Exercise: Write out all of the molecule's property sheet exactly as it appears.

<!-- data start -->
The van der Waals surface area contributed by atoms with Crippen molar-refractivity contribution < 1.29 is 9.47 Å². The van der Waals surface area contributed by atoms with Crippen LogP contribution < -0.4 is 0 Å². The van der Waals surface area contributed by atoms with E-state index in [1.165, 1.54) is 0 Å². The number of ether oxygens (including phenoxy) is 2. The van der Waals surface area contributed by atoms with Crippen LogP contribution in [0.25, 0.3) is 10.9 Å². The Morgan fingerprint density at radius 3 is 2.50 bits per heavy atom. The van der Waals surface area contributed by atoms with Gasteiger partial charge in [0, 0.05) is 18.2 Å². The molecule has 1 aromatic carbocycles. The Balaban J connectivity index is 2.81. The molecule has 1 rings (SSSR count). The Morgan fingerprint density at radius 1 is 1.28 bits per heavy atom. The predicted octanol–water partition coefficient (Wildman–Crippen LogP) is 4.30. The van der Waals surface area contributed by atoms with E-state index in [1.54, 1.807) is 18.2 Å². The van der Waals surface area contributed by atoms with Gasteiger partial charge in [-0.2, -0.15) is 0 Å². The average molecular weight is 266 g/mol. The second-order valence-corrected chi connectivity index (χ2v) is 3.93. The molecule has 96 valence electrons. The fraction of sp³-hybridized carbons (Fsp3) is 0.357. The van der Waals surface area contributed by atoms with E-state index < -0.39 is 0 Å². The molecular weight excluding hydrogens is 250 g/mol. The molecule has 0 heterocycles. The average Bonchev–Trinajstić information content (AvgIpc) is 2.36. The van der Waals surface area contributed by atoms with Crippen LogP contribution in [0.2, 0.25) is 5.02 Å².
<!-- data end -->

The van der Waals surface area contributed by atoms with Crippen molar-refractivity contribution < 1.29 is 9.47 Å². The van der Waals surface area contributed by atoms with Crippen LogP contribution < -0.4 is 0 Å². The van der Waals surface area contributed by atoms with E-state index in [1.165, 1.54) is 0 Å². The number of ether oxygens (including phenoxy) is 2. The van der Waals surface area contributed by atoms with Crippen LogP contribution in [0.25, 0.3) is 10.9 Å². The Morgan fingerprint density at radius 3 is 2.50 bits per heavy atom. The van der Waals surface area contributed by atoms with Gasteiger partial charge in [0, 0.05) is 18.2 Å². The molecule has 1 aromatic carbocycles. The Balaban J connectivity index is 2.81. The molecule has 1 rings (SSSR count). The Morgan fingerprint density at radius 1 is 1.28 bits per heavy atom. The predicted octanol–water partition coefficient (Wildman–Crippen LogP) is 4.30. The van der Waals surface area contributed by atoms with E-state index in [1.54, 1.807) is 18.2 Å². The van der Waals surface area contributed by atoms with Gasteiger partial charge in [-0.2, -0.15) is 0 Å². The average molecular weight is 266 g/mol. The second-order valence-corrected chi connectivity index (χ2v) is 3.93. The molecule has 96 valence electrons. The fraction of sp³-hybridized carbons (Fsp3) is 0.357. The van der Waals surface area contributed by atoms with E-state index < -0.39 is 0 Å². The molecular weight excluding hydrogens is 250 g/mol. The molecule has 0 heterocycles. The average Bonchev–Trinajstić information content (AvgIpc) is 2.36. The van der Waals surface area contributed by atoms with Crippen LogP contribution in [0.2, 0.25) is 5.02 Å².